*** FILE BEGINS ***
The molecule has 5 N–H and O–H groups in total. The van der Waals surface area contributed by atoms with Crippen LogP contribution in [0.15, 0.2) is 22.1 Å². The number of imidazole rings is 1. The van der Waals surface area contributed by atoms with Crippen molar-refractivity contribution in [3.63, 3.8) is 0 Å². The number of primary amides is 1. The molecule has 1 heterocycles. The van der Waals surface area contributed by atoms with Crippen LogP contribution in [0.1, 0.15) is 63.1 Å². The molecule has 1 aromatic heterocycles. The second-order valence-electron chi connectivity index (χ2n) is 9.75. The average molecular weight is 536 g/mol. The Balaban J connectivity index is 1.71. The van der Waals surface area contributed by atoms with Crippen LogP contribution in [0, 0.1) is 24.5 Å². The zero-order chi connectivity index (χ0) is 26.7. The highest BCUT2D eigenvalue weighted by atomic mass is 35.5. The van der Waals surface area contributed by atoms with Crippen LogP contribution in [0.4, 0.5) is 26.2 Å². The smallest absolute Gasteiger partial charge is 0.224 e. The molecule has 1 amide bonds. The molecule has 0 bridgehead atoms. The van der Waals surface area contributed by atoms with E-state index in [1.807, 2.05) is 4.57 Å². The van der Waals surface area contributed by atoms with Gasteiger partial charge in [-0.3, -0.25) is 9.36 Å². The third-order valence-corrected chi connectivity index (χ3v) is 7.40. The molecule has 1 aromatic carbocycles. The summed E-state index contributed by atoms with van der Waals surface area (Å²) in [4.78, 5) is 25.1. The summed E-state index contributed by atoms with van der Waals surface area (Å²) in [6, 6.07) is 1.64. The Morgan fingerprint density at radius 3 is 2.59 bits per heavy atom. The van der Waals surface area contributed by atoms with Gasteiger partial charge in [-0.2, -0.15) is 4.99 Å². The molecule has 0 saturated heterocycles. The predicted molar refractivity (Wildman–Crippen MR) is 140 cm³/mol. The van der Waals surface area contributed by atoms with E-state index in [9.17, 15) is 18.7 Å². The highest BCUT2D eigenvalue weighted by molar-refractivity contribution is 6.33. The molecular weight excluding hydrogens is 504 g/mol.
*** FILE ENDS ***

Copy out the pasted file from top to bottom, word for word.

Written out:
The molecule has 5 N–H and O–H groups in total. The van der Waals surface area contributed by atoms with Crippen LogP contribution in [0.15, 0.2) is 22.1 Å². The number of imidazole rings is 1. The van der Waals surface area contributed by atoms with Crippen molar-refractivity contribution in [3.63, 3.8) is 0 Å². The number of primary amides is 1. The molecule has 1 heterocycles. The van der Waals surface area contributed by atoms with Crippen LogP contribution in [0.1, 0.15) is 63.1 Å². The molecule has 1 aromatic heterocycles. The second-order valence-electron chi connectivity index (χ2n) is 9.75. The average molecular weight is 536 g/mol. The Balaban J connectivity index is 1.71. The van der Waals surface area contributed by atoms with Crippen LogP contribution in [0, 0.1) is 24.5 Å². The zero-order chi connectivity index (χ0) is 26.7. The highest BCUT2D eigenvalue weighted by atomic mass is 35.5. The van der Waals surface area contributed by atoms with Crippen LogP contribution in [0.4, 0.5) is 26.2 Å². The smallest absolute Gasteiger partial charge is 0.224 e. The molecule has 1 amide bonds. The molecule has 0 bridgehead atoms. The van der Waals surface area contributed by atoms with E-state index in [1.807, 2.05) is 4.57 Å². The van der Waals surface area contributed by atoms with Gasteiger partial charge in [-0.3, -0.25) is 9.36 Å². The third-order valence-corrected chi connectivity index (χ3v) is 7.40. The molecule has 1 aromatic carbocycles. The summed E-state index contributed by atoms with van der Waals surface area (Å²) in [4.78, 5) is 25.1. The summed E-state index contributed by atoms with van der Waals surface area (Å²) in [6, 6.07) is 1.64. The Morgan fingerprint density at radius 3 is 2.59 bits per heavy atom. The van der Waals surface area contributed by atoms with Gasteiger partial charge in [-0.2, -0.15) is 4.99 Å². The molecule has 0 saturated heterocycles. The predicted molar refractivity (Wildman–Crippen MR) is 140 cm³/mol. The van der Waals surface area contributed by atoms with E-state index in [9.17, 15) is 18.7 Å². The highest BCUT2D eigenvalue weighted by molar-refractivity contribution is 6.33. The molecular weight excluding hydrogens is 504 g/mol.